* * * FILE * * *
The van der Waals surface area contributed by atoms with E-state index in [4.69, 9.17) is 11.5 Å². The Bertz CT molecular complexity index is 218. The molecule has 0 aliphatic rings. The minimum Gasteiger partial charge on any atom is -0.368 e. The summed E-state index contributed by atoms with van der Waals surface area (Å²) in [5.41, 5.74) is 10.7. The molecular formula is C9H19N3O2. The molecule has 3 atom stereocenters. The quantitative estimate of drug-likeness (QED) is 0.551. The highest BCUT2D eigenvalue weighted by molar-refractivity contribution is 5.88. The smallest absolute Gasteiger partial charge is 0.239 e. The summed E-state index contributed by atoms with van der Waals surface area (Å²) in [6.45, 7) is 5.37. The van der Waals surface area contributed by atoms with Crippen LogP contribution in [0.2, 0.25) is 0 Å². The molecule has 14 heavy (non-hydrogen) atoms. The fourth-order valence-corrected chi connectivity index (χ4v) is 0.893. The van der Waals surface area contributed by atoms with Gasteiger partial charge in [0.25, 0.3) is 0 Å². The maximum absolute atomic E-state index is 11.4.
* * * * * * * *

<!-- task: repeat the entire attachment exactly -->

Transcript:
The van der Waals surface area contributed by atoms with E-state index in [4.69, 9.17) is 11.5 Å². The Bertz CT molecular complexity index is 218. The molecule has 0 aliphatic rings. The minimum Gasteiger partial charge on any atom is -0.368 e. The summed E-state index contributed by atoms with van der Waals surface area (Å²) in [5.41, 5.74) is 10.7. The molecular formula is C9H19N3O2. The molecule has 3 atom stereocenters. The quantitative estimate of drug-likeness (QED) is 0.551. The highest BCUT2D eigenvalue weighted by molar-refractivity contribution is 5.88. The smallest absolute Gasteiger partial charge is 0.239 e. The summed E-state index contributed by atoms with van der Waals surface area (Å²) in [6.45, 7) is 5.37. The van der Waals surface area contributed by atoms with Crippen LogP contribution in [0.2, 0.25) is 0 Å². The molecule has 14 heavy (non-hydrogen) atoms. The fourth-order valence-corrected chi connectivity index (χ4v) is 0.893. The van der Waals surface area contributed by atoms with Gasteiger partial charge in [0.25, 0.3) is 0 Å². The maximum absolute atomic E-state index is 11.4.